VA Claim Issues May Be A Proof Problem

For many veterans transitioning to civilian life, the transition is more than getting used to changing American trends and leaving military culture. Traumatic injury, mental unease and even the normal wear and tear that comes from serving a full term of duty can make life difficult.

If you're waiting for a decision from Veterans Affairs (VA) and don't know what to do in case of another denial, take a moment to understand a few traits of the claim system and ways to make your appeal more successful:

Is Your Injury's Service Connection Clear Enough?

Getting into a new job or settling into a new lifestyle while suffering from continuous pain with costly pain relief can be solved by the compensation available for injured and otherwise afflicted veterans. Many people suffer from these problems and have different compensation or assistance programs available, but you have one great benefit as a veteran: VA disability compensation.

The compensation offers medical assistance, referrals and monetary compensation at variable rates for different conditions. The catch is that in order to qualify for disability benefits, your injury or condition must be service-connected.

Service-connection is a seemingly simple category that has a lot of exceptions and can be argued in many different ways. At its core, a service-connected condition is any condition that was caused during military service. Military service can be active duty or any form of reserve duty, just as long as the injury can be verified within your military duty.

It doesn't matter if you were on leave back home, out in town during a foreign port visit, working a daily duty on-board a ship or in the middle of combat; military service is defined by the time you entered the military to the time you were discharged. This distinction matters because many veterans assume that their off-duty injuries may not matter when it comes to compensation. All military injuries and conditions matter.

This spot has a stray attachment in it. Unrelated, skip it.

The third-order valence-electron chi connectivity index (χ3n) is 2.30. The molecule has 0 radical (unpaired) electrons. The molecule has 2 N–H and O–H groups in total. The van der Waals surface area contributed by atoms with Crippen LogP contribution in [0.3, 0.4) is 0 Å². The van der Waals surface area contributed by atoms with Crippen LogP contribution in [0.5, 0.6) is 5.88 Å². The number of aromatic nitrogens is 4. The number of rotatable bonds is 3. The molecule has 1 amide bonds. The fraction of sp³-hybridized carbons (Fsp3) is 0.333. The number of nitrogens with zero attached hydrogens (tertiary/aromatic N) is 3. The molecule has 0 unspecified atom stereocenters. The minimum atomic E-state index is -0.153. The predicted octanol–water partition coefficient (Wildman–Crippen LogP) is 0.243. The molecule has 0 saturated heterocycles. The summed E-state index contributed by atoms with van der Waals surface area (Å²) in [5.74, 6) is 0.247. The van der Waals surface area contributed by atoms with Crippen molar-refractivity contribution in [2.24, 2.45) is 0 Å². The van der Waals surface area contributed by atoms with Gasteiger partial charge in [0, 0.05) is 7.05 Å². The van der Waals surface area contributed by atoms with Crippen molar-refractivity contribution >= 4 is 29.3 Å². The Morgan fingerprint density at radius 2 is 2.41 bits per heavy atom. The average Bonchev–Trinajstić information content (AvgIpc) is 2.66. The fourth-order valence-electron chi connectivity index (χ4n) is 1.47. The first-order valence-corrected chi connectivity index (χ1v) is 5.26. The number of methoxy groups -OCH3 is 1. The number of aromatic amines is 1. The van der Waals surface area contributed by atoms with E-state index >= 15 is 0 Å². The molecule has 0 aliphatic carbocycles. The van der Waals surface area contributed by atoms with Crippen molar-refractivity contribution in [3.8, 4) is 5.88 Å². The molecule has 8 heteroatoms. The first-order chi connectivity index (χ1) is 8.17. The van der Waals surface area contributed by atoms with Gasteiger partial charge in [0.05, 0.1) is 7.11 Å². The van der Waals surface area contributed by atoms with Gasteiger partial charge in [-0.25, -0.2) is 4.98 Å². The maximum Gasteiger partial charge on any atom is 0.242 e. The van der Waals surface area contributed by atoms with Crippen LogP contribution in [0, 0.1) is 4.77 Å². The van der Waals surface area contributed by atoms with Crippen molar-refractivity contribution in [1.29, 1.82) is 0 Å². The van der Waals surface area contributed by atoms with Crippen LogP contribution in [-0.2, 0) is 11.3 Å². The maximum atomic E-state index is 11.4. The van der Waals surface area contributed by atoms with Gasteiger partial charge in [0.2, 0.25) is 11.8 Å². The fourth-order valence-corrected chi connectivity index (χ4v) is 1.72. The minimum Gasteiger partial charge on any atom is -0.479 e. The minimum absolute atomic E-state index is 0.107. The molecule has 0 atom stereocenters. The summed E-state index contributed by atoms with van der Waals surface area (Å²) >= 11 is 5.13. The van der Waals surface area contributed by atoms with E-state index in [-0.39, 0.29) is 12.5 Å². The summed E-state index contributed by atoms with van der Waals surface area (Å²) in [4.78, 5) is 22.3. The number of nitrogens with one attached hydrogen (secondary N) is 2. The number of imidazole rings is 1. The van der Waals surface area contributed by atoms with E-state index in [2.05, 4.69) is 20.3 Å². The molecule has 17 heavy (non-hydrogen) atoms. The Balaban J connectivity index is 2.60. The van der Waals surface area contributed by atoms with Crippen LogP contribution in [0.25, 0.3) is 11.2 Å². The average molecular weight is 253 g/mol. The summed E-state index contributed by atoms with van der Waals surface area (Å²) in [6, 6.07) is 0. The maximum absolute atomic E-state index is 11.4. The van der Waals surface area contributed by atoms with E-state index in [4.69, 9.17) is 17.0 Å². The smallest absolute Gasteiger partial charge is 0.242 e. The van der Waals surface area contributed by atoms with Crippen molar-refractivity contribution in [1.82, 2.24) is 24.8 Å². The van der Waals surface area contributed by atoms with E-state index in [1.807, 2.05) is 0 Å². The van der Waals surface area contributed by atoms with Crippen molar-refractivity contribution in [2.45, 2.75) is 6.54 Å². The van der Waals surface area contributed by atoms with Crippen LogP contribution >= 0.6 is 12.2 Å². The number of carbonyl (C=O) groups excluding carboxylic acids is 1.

Proof Is The Difficult Part

You may know that you're suffering, but not all injuries and conditions are obvious to others. In order to prove your condition, you'll need documentation showing that your condition was caused during military service, such as a medical report, a service record entry or other official correspondence.

If you're fresh out of the military and nursing a few wounds--physically or mentally--document it with the VA as soon as possible. This evidence may be able to count if you're quick and thorough enough to speak with the VA. It's important to have legal advice on your side, but you should absolutely complain about your medical issues as soon as you're near a VA facility.

Many initial claims and appeals fail because they lack this supporting information. A veteran may have current medical results showing a problem--results that are important and required later in the VA claim process--but those injuries could have happened after leaving the military. Without time-based proof, the status of your condition may be in question.

If you need help finding proof or need an expert to comb through your record and military experience, contact a personal injury attorney to begin planning your appeal. Contact a company such as Vaughan & Vaughan to learn more.